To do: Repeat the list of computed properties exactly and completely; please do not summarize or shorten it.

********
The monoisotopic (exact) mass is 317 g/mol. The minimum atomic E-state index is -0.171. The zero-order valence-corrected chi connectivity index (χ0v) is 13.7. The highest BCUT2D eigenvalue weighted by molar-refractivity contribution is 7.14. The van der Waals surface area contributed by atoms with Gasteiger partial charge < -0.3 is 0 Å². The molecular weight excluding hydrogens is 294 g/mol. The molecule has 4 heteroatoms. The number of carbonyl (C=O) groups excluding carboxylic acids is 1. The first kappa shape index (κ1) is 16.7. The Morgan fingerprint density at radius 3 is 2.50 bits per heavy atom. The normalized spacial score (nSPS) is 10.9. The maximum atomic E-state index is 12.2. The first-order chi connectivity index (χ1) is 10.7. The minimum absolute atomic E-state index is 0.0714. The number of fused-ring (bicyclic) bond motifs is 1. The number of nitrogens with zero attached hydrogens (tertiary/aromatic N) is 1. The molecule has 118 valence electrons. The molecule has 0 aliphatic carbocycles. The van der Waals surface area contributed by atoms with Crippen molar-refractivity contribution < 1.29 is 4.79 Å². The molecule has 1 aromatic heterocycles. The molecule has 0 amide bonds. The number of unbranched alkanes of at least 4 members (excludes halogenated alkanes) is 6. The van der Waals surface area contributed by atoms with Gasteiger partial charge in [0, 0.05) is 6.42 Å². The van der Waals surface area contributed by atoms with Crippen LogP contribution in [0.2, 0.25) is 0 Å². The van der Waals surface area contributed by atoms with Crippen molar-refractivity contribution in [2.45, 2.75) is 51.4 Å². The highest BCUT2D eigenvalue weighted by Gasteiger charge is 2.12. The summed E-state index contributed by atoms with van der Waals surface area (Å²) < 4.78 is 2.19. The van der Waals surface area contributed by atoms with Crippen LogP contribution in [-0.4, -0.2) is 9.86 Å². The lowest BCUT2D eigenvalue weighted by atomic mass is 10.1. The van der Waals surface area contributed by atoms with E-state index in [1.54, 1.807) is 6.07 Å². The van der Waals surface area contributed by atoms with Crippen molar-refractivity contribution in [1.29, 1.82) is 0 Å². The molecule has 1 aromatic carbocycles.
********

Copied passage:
The monoisotopic (exact) mass is 317 g/mol. The minimum atomic E-state index is -0.171. The zero-order valence-corrected chi connectivity index (χ0v) is 13.7. The highest BCUT2D eigenvalue weighted by molar-refractivity contribution is 7.14. The van der Waals surface area contributed by atoms with Gasteiger partial charge < -0.3 is 0 Å². The molecular weight excluding hydrogens is 294 g/mol. The molecule has 4 heteroatoms. The number of carbonyl (C=O) groups excluding carboxylic acids is 1. The first kappa shape index (κ1) is 16.7. The Morgan fingerprint density at radius 3 is 2.50 bits per heavy atom. The normalized spacial score (nSPS) is 10.9. The maximum atomic E-state index is 12.2. The first-order chi connectivity index (χ1) is 10.7. The minimum absolute atomic E-state index is 0.0714. The number of fused-ring (bicyclic) bond motifs is 1. The number of nitrogens with zero attached hydrogens (tertiary/aromatic N) is 1. The molecule has 118 valence electrons. The molecule has 0 aliphatic carbocycles. The van der Waals surface area contributed by atoms with Crippen molar-refractivity contribution < 1.29 is 4.79 Å². The molecule has 1 aromatic heterocycles. The molecule has 0 amide bonds. The number of unbranched alkanes of at least 4 members (excludes halogenated alkanes) is 6. The van der Waals surface area contributed by atoms with Gasteiger partial charge in [0, 0.05) is 6.42 Å². The van der Waals surface area contributed by atoms with Crippen LogP contribution in [0.2, 0.25) is 0 Å². The van der Waals surface area contributed by atoms with Crippen molar-refractivity contribution in [2.45, 2.75) is 51.4 Å². The highest BCUT2D eigenvalue weighted by Gasteiger charge is 2.12. The summed E-state index contributed by atoms with van der Waals surface area (Å²) < 4.78 is 2.19. The van der Waals surface area contributed by atoms with Crippen LogP contribution in [-0.4, -0.2) is 9.86 Å². The lowest BCUT2D eigenvalue weighted by atomic mass is 10.1. The van der Waals surface area contributed by atoms with E-state index in [1.54, 1.807) is 6.07 Å². The van der Waals surface area contributed by atoms with Crippen molar-refractivity contribution in [1.29, 1.82) is 0 Å². The molecule has 1 aromatic carbocycles.